Be sure to pack these Jase add-ons An outbreak of vomiting and diarrhea has been reported on the luxury cruise ship, the Queen Victoria. As of last count, at least 154 people have taken ill since the ship set sail in early January. The number of passengers on board...
Whether planning an extended vacation or a last-minute weekend getaway, emergencies can happen anytime and anywhere. A portable, grab and go kit that carries not just basic first aid supplies but things you may need to prevent or manage minor illnesses can keep you and your family from having to interrupt your plans by seeking medical attention.
Depending on where you are headed- the great outdoors or jetting out of town, there are always a few things that traveling anywhere has in common.
- Your schedule is different, so your immunity is lower. Even if you plan your trip around your awake/asleep cycle, the very fact you are traveling makes life stressful. Stress doesn’t necessarily have to be a negative event. Even “good” stress can compromise health- Negotiating travel- whether by car or plane can be stressful. The end goal may be geared toward a fun filled vacation, but getting there may not be. Our immune system isn’t too happy with us when we are stressed and tends to not be as strong. Strange water, food, schedules and new areas traveled can set us up for illnesses we normally would shake off. For instance, you pull into a roadside restaurant (or airport food court) for a quick bite. You eat and leave, not knowing that the food wasn’t thoroughly cooked (rush hour). Several hours later, diarrhea, vomiting and low grade fever hit. These are classic signs of salmonella poisoning (from contaminated food). When functioning properly, the stomach has natural defenses against salmonella poisoning. The high acid content kills the bacteria. However, when our regular diet and routine are interrupted, we can succumb to illnesses that normally wouldn’t affect us.
If able, have a cooler full of foods you normally eat to snack on your trip. Try not to eat out if possible. If traveling by plane, purchase bottled water, avoid drinking faucets (dangerous bacteria has been found in drinking fountain water) Bring extra food in case plane is delayed.
2. Heat and travel don’t mix- Be sure to keep plenty of water and electrolyte mix on hand . Dehydration is a very serious condition, leading to kidney failure and death. If you are traveling in an area known to be hot (even if it isn’t) be sure to pack electrolyte powder in your portable medical kit. If possible, travel early in the morning before the heat of the day. Keep a water bottle filled with water for each passenger in the car. Don’t forget about pets; remember a water dish and extra food for them also. Have at least an extra gallon of water stored in addition to each person’s water bottles.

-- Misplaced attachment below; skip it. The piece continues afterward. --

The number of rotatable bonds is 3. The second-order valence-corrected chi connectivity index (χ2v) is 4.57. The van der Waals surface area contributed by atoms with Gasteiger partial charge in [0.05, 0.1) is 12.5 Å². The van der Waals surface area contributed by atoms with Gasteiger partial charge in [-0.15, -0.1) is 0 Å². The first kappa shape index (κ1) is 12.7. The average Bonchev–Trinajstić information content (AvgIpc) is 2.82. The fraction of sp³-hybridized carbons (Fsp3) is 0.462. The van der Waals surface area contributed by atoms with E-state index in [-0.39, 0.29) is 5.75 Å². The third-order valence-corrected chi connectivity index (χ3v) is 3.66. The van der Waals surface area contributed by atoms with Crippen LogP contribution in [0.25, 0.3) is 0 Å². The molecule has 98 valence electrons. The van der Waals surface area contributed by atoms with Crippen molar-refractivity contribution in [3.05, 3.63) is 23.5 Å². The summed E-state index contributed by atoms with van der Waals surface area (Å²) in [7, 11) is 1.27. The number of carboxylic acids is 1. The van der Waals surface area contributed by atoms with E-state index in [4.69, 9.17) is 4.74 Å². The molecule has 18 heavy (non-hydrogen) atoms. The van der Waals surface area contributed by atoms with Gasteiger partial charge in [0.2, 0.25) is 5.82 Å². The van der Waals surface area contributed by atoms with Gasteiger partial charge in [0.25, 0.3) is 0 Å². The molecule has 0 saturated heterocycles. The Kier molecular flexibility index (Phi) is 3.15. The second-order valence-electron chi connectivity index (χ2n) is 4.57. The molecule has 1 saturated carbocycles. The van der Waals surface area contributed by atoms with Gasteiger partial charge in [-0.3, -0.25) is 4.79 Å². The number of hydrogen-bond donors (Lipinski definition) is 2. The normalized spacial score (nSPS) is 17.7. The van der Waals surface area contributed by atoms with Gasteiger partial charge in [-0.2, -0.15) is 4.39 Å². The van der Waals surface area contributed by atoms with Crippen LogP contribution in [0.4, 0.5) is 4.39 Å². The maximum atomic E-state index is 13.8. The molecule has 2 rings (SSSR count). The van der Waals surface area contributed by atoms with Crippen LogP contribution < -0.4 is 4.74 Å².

3. Take frequent breaks- if traveling by car, trade drivers. Highway hypnosis is real. The monotonous job of driving for hours can lead to falling asleep at the wheel even though you don’t realize it. Take advantage of travel rest areas. Get out and stretch your legs. If you are the sole driver and are feeling fatigued be sure to pull over and take a nap or find a hotel if it is getting late.
In addition to a standard first aid kit, a travel medical kit should be added for extended trips away from home.
This type of kit should include:
- Extra prescription medication and any otc supplements or vitamins- at least several days more than you think you may need in case your trip home is delayed.
- Anti diarrheal medication (Imodium or Pepto-Bismol)
- Age appropriate fever and pain reliever for all in group) Tylenol, ibuprofen, naproxen, etc.)
- Antihistamine for allergic reactions and seasonal allergies
- Sunscreen (with UVA and UVB protection, SPF 15 or higher)
- Sunburn cream or Aloe gel
- Moist towelettes to wipe hands in case there is no clean water at rest stations or airport restrooms.
- Electrolyte powder packs
- Travelers’ diarrhea antibiotic (check out Jase case antibiotics if you haven’t already)
- Diarrhea medicine (Imodium or Pepto-Bismol)
- Antacid (Tums)
- Motion sickness medicine (Dramamine)
- Cough drops, cough suppressant, or expectorant
- Mild laxative
- Hand sanitizer (containing at least 60% alcohol) or antibacterial hand wipes
- Water purification tablets
- Insect repellent (with an active ingredient like DEET or picaridin) Some essential oils have proven insect repellant properties. Check out this research paper for more information.
- Insect bite anti-itch gel or cream (calamine lotion, hydrocortisone cream)
- Cotton swabs (Q-Tips)
- Paper cups
- Brooke Lounsbury, RN
Medical Content Writer
Keeping you informed and safe.
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